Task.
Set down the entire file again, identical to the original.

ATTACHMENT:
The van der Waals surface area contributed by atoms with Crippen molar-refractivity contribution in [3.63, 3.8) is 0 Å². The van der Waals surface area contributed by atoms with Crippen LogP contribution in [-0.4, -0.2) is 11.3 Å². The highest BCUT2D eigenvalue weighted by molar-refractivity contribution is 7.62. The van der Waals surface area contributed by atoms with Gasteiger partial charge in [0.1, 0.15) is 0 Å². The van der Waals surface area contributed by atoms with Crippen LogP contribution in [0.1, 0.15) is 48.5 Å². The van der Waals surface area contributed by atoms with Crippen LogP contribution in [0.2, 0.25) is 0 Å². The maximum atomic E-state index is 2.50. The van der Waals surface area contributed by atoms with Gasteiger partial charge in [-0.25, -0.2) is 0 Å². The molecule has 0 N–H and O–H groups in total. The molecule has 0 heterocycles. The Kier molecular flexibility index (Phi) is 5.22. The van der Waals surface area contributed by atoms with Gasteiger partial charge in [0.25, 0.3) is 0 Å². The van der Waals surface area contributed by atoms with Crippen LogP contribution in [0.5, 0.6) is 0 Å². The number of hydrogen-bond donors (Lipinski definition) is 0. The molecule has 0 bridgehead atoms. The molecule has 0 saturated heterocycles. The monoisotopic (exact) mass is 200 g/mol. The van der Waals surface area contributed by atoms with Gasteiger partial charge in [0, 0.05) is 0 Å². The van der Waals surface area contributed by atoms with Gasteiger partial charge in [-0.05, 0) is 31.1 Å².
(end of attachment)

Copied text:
The van der Waals surface area contributed by atoms with Crippen molar-refractivity contribution in [3.63, 3.8) is 0 Å². The van der Waals surface area contributed by atoms with Crippen LogP contribution in [-0.4, -0.2) is 11.3 Å². The highest BCUT2D eigenvalue weighted by molar-refractivity contribution is 7.62. The van der Waals surface area contributed by atoms with Gasteiger partial charge in [0.1, 0.15) is 0 Å². The van der Waals surface area contributed by atoms with Crippen LogP contribution in [0.1, 0.15) is 48.5 Å². The van der Waals surface area contributed by atoms with Crippen LogP contribution in [0.2, 0.25) is 0 Å². The maximum atomic E-state index is 2.50. The van der Waals surface area contributed by atoms with Gasteiger partial charge in [-0.25, -0.2) is 0 Å². The molecule has 0 N–H and O–H groups in total. The molecule has 0 heterocycles. The Kier molecular flexibility index (Phi) is 5.22. The van der Waals surface area contributed by atoms with Gasteiger partial charge in [0.25, 0.3) is 0 Å². The van der Waals surface area contributed by atoms with Crippen LogP contribution in [0.5, 0.6) is 0 Å². The number of hydrogen-bond donors (Lipinski definition) is 0. The molecule has 0 bridgehead atoms. The molecule has 0 saturated heterocycles. The monoisotopic (exact) mass is 200 g/mol. The van der Waals surface area contributed by atoms with Gasteiger partial charge in [0, 0.05) is 0 Å². The van der Waals surface area contributed by atoms with Gasteiger partial charge in [-0.05, 0) is 31.1 Å².